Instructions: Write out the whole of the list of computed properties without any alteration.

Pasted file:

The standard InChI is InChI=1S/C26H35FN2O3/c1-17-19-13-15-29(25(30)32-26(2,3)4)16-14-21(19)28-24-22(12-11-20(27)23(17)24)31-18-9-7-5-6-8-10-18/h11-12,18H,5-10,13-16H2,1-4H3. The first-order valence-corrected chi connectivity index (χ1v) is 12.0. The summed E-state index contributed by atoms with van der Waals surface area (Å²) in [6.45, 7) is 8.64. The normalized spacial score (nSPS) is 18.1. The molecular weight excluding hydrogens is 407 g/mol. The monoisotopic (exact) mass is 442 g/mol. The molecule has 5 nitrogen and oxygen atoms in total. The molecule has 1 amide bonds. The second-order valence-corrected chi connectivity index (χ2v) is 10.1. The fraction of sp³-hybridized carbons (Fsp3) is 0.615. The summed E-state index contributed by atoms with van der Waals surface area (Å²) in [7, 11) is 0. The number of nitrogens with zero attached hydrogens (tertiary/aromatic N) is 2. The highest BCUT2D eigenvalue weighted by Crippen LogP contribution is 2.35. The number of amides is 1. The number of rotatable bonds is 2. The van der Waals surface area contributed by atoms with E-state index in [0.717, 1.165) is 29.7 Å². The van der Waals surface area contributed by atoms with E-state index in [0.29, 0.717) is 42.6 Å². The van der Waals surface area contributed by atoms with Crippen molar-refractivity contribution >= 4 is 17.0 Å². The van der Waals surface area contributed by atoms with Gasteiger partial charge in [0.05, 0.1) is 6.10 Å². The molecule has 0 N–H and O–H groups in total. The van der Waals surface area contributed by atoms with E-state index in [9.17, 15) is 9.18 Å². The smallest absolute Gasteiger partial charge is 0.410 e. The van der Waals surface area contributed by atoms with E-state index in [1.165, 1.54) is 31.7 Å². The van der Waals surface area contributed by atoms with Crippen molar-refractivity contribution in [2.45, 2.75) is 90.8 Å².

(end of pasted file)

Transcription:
The standard InChI is InChI=1S/C26H35FN2O3/c1-17-19-13-15-29(25(30)32-26(2,3)4)16-14-21(19)28-24-22(12-11-20(27)23(17)24)31-18-9-7-5-6-8-10-18/h11-12,18H,5-10,13-16H2,1-4H3. The first-order valence-corrected chi connectivity index (χ1v) is 12.0. The summed E-state index contributed by atoms with van der Waals surface area (Å²) in [6.45, 7) is 8.64. The normalized spacial score (nSPS) is 18.1. The molecular weight excluding hydrogens is 407 g/mol. The monoisotopic (exact) mass is 442 g/mol. The molecule has 5 nitrogen and oxygen atoms in total. The molecule has 1 amide bonds. The second-order valence-corrected chi connectivity index (χ2v) is 10.1. The fraction of sp³-hybridized carbons (Fsp3) is 0.615. The summed E-state index contributed by atoms with van der Waals surface area (Å²) in [7, 11) is 0. The number of nitrogens with zero attached hydrogens (tertiary/aromatic N) is 2. The highest BCUT2D eigenvalue weighted by Crippen LogP contribution is 2.35. The number of amides is 1. The number of rotatable bonds is 2. The van der Waals surface area contributed by atoms with E-state index in [0.717, 1.165) is 29.7 Å². The van der Waals surface area contributed by atoms with E-state index in [0.29, 0.717) is 42.6 Å². The van der Waals surface area contributed by atoms with Crippen molar-refractivity contribution >= 4 is 17.0 Å². The van der Waals surface area contributed by atoms with Gasteiger partial charge in [0.05, 0.1) is 6.10 Å². The molecule has 0 N–H and O–H groups in total. The van der Waals surface area contributed by atoms with E-state index in [9.17, 15) is 9.18 Å². The smallest absolute Gasteiger partial charge is 0.410 e. The van der Waals surface area contributed by atoms with E-state index in [1.165, 1.54) is 31.7 Å². The van der Waals surface area contributed by atoms with Crippen molar-refractivity contribution in [2.45, 2.75) is 90.8 Å².